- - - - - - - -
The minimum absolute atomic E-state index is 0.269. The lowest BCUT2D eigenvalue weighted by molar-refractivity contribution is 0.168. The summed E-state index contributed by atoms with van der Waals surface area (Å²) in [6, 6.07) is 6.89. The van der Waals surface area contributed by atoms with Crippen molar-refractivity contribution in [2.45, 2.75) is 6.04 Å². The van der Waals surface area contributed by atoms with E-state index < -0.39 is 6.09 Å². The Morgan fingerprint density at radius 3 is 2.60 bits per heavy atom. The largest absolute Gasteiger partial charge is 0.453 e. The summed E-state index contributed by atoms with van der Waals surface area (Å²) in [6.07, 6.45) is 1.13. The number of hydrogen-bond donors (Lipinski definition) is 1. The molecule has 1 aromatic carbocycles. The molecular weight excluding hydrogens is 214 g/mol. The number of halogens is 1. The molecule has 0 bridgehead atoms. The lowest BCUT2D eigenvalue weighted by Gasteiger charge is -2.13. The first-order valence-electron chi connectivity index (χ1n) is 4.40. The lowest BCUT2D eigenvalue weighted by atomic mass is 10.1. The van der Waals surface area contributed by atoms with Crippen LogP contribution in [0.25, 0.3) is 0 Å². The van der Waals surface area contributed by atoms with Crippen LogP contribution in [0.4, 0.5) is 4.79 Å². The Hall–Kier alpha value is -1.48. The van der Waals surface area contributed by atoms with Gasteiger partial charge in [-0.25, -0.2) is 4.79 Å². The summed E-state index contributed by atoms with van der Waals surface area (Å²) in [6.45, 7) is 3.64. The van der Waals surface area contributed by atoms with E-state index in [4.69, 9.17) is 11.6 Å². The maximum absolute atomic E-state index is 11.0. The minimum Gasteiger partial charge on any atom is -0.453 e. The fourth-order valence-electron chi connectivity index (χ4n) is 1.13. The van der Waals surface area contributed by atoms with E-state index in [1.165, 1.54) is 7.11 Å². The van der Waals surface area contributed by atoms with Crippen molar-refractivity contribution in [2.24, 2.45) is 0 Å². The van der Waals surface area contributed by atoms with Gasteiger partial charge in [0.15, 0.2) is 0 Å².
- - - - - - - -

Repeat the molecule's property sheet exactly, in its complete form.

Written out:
The minimum absolute atomic E-state index is 0.269. The lowest BCUT2D eigenvalue weighted by molar-refractivity contribution is 0.168. The summed E-state index contributed by atoms with van der Waals surface area (Å²) in [6, 6.07) is 6.89. The van der Waals surface area contributed by atoms with Crippen molar-refractivity contribution in [2.45, 2.75) is 6.04 Å². The van der Waals surface area contributed by atoms with E-state index < -0.39 is 6.09 Å². The Morgan fingerprint density at radius 3 is 2.60 bits per heavy atom. The largest absolute Gasteiger partial charge is 0.453 e. The summed E-state index contributed by atoms with van der Waals surface area (Å²) in [6.07, 6.45) is 1.13. The number of hydrogen-bond donors (Lipinski definition) is 1. The molecule has 1 aromatic carbocycles. The molecular weight excluding hydrogens is 214 g/mol. The number of halogens is 1. The molecule has 0 bridgehead atoms. The lowest BCUT2D eigenvalue weighted by Gasteiger charge is -2.13. The first-order valence-electron chi connectivity index (χ1n) is 4.40. The lowest BCUT2D eigenvalue weighted by atomic mass is 10.1. The van der Waals surface area contributed by atoms with Crippen LogP contribution in [0.25, 0.3) is 0 Å². The van der Waals surface area contributed by atoms with Crippen LogP contribution in [0.4, 0.5) is 4.79 Å². The Hall–Kier alpha value is -1.48. The van der Waals surface area contributed by atoms with Gasteiger partial charge in [-0.25, -0.2) is 4.79 Å². The summed E-state index contributed by atoms with van der Waals surface area (Å²) in [6.45, 7) is 3.64. The van der Waals surface area contributed by atoms with E-state index in [4.69, 9.17) is 11.6 Å². The maximum absolute atomic E-state index is 11.0. The minimum Gasteiger partial charge on any atom is -0.453 e. The fourth-order valence-electron chi connectivity index (χ4n) is 1.13. The van der Waals surface area contributed by atoms with E-state index in [1.165, 1.54) is 7.11 Å². The van der Waals surface area contributed by atoms with Crippen molar-refractivity contribution in [2.24, 2.45) is 0 Å². The van der Waals surface area contributed by atoms with Gasteiger partial charge in [0.15, 0.2) is 0 Å².